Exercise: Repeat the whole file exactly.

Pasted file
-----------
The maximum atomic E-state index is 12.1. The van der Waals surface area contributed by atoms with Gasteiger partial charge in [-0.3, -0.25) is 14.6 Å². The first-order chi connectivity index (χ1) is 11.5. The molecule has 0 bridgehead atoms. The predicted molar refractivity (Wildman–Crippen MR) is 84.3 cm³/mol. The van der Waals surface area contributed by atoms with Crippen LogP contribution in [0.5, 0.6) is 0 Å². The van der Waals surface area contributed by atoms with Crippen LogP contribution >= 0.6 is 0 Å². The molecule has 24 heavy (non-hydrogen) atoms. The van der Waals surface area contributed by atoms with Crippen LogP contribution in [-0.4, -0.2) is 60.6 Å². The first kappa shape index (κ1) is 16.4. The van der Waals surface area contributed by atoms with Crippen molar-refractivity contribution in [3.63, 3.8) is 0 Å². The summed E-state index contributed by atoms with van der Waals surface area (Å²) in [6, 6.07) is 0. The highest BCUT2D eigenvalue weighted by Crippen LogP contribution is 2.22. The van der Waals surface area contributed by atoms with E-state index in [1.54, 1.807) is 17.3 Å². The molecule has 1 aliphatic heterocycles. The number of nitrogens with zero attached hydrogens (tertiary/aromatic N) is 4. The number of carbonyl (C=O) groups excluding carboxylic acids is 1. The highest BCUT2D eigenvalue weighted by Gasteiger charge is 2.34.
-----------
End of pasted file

The maximum atomic E-state index is 12.1. The van der Waals surface area contributed by atoms with Gasteiger partial charge in [-0.3, -0.25) is 14.6 Å². The first-order chi connectivity index (χ1) is 11.5. The molecule has 0 bridgehead atoms. The predicted molar refractivity (Wildman–Crippen MR) is 84.3 cm³/mol. The van der Waals surface area contributed by atoms with Crippen LogP contribution in [0.5, 0.6) is 0 Å². The van der Waals surface area contributed by atoms with Crippen LogP contribution >= 0.6 is 0 Å². The molecule has 24 heavy (non-hydrogen) atoms. The van der Waals surface area contributed by atoms with Crippen LogP contribution in [-0.4, -0.2) is 60.6 Å². The first kappa shape index (κ1) is 16.4. The van der Waals surface area contributed by atoms with Crippen molar-refractivity contribution in [3.63, 3.8) is 0 Å². The summed E-state index contributed by atoms with van der Waals surface area (Å²) in [6, 6.07) is 0. The highest BCUT2D eigenvalue weighted by Crippen LogP contribution is 2.22. The van der Waals surface area contributed by atoms with E-state index in [1.54, 1.807) is 17.3 Å². The molecule has 1 aliphatic heterocycles. The number of nitrogens with zero attached hydrogens (tertiary/aromatic N) is 4. The number of carbonyl (C=O) groups excluding carboxylic acids is 1. The highest BCUT2D eigenvalue weighted by Gasteiger charge is 2.34.